MONDAY 23 JANUARY
The fierce Northwesterly wind had dropped overnight and had moderated down to little more than a force 3. It was still cold though and very grey and overcast........
Having survived my eight days ''Round Britain Tour'' and feeling over the moon at connecting with my first-ever Little Auk in Buckinghamshire, I spent part of today birding in Oxfordshire, where two ''first-rate rarities'' were on offer in the form of a GREY PHALAROPE and an overwintering TEMMINCK'S STINT. On the way back, I stopped off to survey the landfill gulls at Hedgerley..........
HEDGERLEY LANDFILL (SOUTH BUCKS)
This last week, refuse is being dumped at the west end of the landfill and this area can easily be overlooked from the isolated conifer plantation, 250 yards south of the M40 and adjacent to the footpath that runs down the western flank of the council site.
I pitched up at about 1400 hours to find several thousand gulls present - in fact over 4,500 birds. As they were feeding over the newly arrived rubbish, the views were very good and many birds were flighting to an adjacent sandy ridge to roost and preen. Most impressive was the presence of no less than 147 GREAT BLACK-BACKED GULLS - a scarce species in my area.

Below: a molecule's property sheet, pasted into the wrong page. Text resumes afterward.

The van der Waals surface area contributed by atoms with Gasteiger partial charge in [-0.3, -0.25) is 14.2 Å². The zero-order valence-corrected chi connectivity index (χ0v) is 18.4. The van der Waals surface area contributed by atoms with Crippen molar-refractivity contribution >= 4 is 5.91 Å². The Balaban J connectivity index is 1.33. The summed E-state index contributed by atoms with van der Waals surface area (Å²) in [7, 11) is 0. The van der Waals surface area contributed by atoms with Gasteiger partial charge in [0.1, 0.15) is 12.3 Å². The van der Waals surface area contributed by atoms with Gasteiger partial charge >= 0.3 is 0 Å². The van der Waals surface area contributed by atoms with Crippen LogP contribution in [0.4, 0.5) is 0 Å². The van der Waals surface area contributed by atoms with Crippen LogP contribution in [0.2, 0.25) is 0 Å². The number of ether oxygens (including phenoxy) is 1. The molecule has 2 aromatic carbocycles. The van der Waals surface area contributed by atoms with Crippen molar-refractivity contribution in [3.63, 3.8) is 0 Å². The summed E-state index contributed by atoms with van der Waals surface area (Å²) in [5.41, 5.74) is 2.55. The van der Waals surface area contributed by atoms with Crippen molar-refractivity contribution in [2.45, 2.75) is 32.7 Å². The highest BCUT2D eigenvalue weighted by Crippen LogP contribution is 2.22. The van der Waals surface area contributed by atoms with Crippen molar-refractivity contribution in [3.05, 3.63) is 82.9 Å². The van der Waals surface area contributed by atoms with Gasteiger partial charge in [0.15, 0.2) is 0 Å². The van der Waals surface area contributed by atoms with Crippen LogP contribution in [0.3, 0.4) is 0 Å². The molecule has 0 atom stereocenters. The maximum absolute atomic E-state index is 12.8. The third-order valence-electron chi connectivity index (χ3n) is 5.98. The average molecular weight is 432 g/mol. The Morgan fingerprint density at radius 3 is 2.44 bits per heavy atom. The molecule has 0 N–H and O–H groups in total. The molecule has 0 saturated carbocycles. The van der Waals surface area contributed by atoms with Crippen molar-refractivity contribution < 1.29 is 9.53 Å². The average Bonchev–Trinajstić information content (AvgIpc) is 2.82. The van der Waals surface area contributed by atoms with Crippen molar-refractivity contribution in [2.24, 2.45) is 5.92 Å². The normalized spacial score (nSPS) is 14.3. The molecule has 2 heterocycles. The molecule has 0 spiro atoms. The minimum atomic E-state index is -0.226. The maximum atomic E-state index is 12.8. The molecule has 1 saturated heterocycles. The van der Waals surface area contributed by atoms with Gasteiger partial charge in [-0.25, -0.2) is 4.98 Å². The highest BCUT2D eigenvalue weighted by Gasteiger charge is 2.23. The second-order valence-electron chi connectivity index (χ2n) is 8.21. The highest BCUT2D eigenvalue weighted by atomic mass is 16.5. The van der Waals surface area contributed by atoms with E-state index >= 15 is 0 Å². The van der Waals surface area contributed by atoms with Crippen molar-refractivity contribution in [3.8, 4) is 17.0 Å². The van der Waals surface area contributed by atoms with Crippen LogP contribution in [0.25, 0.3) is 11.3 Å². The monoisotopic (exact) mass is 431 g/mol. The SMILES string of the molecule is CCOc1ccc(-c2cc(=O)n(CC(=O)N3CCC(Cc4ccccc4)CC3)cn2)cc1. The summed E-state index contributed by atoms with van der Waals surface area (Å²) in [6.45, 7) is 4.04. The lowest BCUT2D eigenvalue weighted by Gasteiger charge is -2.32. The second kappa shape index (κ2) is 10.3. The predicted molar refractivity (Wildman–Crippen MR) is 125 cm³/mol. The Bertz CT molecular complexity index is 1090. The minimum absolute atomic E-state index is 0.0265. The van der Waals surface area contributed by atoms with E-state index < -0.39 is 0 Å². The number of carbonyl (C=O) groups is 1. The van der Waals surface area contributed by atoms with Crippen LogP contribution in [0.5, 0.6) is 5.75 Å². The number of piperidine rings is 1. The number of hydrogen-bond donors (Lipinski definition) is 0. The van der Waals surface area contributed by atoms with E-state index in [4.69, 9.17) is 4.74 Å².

I 'scoped back and forth and eventually located a selection of rare birds amongst the throng; a juvenile GLAUCOUS GULL was quickly followed by a very white, pale-based billed 2nd-winter ICELAND GULL, whilst of three different adult-type CASPIAN GULLS present was a green-ringed individual, presumably of Polish origin. There were also a large number of Herring Gulls present, many adult Argenteus now completely white-hooded in appearance, with 1,400 or more present including over half that number being juveniles. Perhaps just 20% were streak-hooded northern Argentatus. There were very few Lesser Black-backed Gulls present - just 37 - and not one Common Gull.
Just 3 YELLOW-LEGGED GULLS were picked out - two first-winters and a third-winter - with the rest of the throng being made up of about 2,900 Black-headed Gulls.
Other scavenging species included 57 Red Kites and an array of corvids whilst 5 Linnets, 15 Chaffinches, 17 Pied Wagtails, Fieldfare and my first Bucks Meadow Pipit of the year was noted
Chris Hazell drove down and joined me at about 1600 hours and caught the tail-end of the flock before they were all frightened away from the tip by loud bird-scarers. He managed to see the Iceland Gull but everything else scattered